Girls are strange. And awesome. I like girls.

    • D.R. Haney says:

      Because I couldn’t remember if there are hedgehogs in the US, I had to refer to Wikipedia, where I learned that, no, there are not. We have porcupines, obviously, but not their cousins, hedgehogs. Meantime, in light of Zara’s comment, I learned this:

      “In areas where hedgehogs have been introduced, such as New Zealand and the islands of Scotland, the hedgehog itself has become a pest. In New Zealand it causes immense damage to native species including insects, snails, lizards and ground-nesting birds, particularly shore birds. As with many introduced animals, it lacks natural predators. With overpopulation, it kills off more insects than initially intended and expands its diet to include things such as snails, worms, and the eggs of wading birds.”

      I’m reminded of Don Mitchell’s mongoose piece of months past: how the mongoose has become a pest in Hawai’i. (I hope I placed that apostrophe correctly, Don.)

  9. I’m telling you man, you just made that hedgehog’s list.

    A good trick for playing on people in bars, or at parties, if you’ve got a bunch of people who are in on the joke.

    Step 1: Meet someone.
    Step 2: Shake their hand.
    Step 3: While shaking their hand, suddenly allow an impressed look to come over your face.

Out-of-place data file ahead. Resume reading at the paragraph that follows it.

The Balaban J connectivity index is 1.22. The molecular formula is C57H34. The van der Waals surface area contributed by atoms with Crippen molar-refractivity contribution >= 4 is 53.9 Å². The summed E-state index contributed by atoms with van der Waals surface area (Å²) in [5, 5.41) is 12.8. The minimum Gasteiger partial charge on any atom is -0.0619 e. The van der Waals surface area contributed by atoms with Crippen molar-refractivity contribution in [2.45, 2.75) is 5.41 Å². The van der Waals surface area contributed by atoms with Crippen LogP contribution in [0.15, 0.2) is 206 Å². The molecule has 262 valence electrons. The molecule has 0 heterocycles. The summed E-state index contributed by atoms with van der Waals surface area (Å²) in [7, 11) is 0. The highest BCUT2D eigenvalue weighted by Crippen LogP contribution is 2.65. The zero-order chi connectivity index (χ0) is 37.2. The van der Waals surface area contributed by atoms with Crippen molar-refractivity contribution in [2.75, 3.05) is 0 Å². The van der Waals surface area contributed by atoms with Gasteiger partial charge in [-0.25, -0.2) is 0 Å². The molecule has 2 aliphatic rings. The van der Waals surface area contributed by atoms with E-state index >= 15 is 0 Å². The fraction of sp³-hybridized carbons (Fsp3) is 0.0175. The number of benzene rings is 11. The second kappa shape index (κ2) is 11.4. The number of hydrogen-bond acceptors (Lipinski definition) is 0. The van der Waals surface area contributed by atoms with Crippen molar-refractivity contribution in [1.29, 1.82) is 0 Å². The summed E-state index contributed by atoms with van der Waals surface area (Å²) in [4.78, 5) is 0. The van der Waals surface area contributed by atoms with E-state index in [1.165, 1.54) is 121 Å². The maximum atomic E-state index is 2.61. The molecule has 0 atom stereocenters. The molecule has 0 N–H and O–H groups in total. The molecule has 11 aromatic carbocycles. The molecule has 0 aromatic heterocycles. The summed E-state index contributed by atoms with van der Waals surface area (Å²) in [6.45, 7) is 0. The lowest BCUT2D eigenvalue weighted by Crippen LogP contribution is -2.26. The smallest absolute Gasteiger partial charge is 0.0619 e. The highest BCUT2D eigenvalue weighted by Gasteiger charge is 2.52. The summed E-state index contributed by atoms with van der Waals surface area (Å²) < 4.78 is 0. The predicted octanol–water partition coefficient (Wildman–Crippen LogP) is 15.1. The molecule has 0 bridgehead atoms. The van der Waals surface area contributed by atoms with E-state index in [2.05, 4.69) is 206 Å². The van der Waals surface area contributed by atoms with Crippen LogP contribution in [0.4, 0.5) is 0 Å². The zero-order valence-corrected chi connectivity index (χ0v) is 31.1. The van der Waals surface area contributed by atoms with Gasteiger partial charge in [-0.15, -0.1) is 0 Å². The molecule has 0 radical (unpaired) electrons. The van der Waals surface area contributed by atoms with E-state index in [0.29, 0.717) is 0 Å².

Step 4: Say: ‘Man, that’s one hell of a handshake you’ve got there.’
    Step 5: Call out to your friend (let’s call him John). Call ‘Hey! John! You gotta come over here and get a load of this guy’s handshake!’
    Step 6: John comes over, shakes the mark’s hand, and suddenly, he, too, is impressed.
    Step 7: John calls out to Tim. ‘Hey! Tim! Check this guy’s handshake out!’
    Step 8: Tim repeats the cycle.

    If you’ve got enough people, soon enough you’ll have a new friend in the middle of a circle of about ten strangers, all of them complimenting them on how good their handshake is.

  10. Great post! I found a hedgehog in the backyard once. It was the strangest animal I’d ever seen–completely foreign looking.

    • James D. Irwin says:

      My brother had a stuffed toy hedgehog that he called ‘Hedgehog.’

      They are weird looking things, but they’re adorable

  11. James:

    Only you could find a hedgehog in a cemetery. Very cool…

    • James D. Irwin says:

      Cool things keep happening here. I suppose it’s largely down to the fact that I’ve become more fun myself, ore sociable and more open to weirdness.